As a consumer, you have certain legal rights and protections. These rights extend to your interactions with debt collectors and collection agencies. If you’re being harassed by a debt collector, you can hire a debt lawyer to help you understand and defend your rights. These attorneys can also help defend you against debt collection lawsuits. If you just need help figuring out what to do about overwhelming debt, a debt settlement lawyer can explain your debt relief options and help you pursue them successfully.
What Does a Debt Lawyer Do?
Debt lawyers typically work with individuals who are facing large amounts of debt. These attorneys could include consumer protection attorneys, bankruptcy attorneys, or debt settlement attorneys. Some debt relief attorneys specialize in specific areas of debt law, while others offer broader services.
What Does a Consumer Protection Attorney Do?
If you’re dealing with a debt collector who has violated one of these laws, a consumer protection lawyer may be able to help.
What Do Bankruptcy Attorneys Do?
Bankruptcy lawyers help individuals file for bankruptcy (usually Chapter 7 bankruptcy or Chapter 13 bankruptcy). Many offer free consultations to help you understand if bankruptcy, or another debt relief option, is the best path for you.
Though some people feel more comfortable getting legal help, it’s possible to file Chapter 7 bankruptcy without a lawyer. Upsolve may be able to help you file for free. If Chapter 13 is a better option for you, it’s advisable to hire an attorney to ensure your case is successful. Chapter 13 bankruptcy is usually more complicated than Chapter 7.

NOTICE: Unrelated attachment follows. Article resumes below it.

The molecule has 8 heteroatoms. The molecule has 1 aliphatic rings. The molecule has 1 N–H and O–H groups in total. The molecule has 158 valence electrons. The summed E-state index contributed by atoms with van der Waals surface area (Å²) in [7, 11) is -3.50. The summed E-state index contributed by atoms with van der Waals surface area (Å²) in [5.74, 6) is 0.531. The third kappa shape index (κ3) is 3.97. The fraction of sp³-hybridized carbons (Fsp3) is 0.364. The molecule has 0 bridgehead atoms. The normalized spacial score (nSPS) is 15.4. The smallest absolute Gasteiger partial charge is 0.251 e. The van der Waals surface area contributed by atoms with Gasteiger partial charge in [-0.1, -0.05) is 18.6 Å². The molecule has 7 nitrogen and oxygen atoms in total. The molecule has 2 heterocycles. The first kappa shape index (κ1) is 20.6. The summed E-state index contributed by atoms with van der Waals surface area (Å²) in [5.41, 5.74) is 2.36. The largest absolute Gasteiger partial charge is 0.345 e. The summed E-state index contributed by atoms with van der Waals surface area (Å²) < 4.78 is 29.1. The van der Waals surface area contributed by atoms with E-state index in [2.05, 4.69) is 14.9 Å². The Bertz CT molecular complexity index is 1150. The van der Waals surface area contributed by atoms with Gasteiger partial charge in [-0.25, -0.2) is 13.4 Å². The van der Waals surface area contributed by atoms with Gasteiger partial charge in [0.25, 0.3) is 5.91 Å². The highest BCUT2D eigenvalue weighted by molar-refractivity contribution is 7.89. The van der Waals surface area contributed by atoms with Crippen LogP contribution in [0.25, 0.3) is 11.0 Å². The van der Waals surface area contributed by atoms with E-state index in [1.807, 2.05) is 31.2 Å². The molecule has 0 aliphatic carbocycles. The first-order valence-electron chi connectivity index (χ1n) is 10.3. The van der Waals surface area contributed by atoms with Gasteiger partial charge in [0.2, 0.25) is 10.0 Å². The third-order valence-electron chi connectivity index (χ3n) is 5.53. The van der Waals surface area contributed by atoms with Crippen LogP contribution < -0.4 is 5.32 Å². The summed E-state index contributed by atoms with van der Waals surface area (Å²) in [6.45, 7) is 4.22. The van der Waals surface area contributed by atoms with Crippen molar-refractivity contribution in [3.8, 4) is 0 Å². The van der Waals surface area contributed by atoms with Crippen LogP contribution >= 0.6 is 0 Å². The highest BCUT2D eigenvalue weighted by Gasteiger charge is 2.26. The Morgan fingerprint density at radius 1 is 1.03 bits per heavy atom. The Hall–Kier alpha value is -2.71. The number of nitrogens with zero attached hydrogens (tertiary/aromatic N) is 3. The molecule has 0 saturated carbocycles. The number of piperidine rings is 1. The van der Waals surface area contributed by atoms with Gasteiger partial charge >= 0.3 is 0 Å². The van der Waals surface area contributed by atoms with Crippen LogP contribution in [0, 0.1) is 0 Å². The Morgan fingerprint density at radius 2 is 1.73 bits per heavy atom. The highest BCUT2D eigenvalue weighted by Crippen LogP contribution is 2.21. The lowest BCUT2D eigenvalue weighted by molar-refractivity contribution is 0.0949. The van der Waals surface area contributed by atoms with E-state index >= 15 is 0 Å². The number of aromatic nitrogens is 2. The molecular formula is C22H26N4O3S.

If you decide to file bankruptcy, you get the benefit of the automatic stay, which stops all collection efforts while your bankruptcy case is pending. Bankruptcy can also wipe out all kinds of debt, including medical debt, credit card debt, personal and payday loans, and more.
What Do Debt Settlement Attorneys Do?
Debt settlement attorneys help individuals deal with lenders and debt collectors. They can negotiate on your behalf to come to a debt settlement agreement with the lender. In these agreements, you usually pay a lump sum of less than the full amount you owe to settle the debt for good.
Debt settlement works best with unsecured debts like credit cards, payday loans, medical bills, and private student loans. Debt settlement isn’t commonly used for federal student loan debt or secured debts like mortgages or car loans
There are also private debt settlement companies that advertise debt settlement services. Approach these companies with caution to avoid being scammed.
Should I Hire a Debt Lawyer?
Legal fees can be expensive, so it’s good to consider your case, your financial situation, and your goals before you hire a debt lawyer.
The first step in making this decision is to consider how urgent your situation is. If you’ve received a summons for a debt collection lawsuit or notice about a foreclosure or repossession, getting legal help may feel more pressing. But if you aren’t at risk of losing property or going to court, it may be wise to start with credit counseling.
If the Situation Isn’t Urgent, Start With Credit Counseling
If the situation isn’t urgent — that is, you aren’t being sued and your home or car isn’t at risk — a good first step is seeing a nonprofit credit counselor.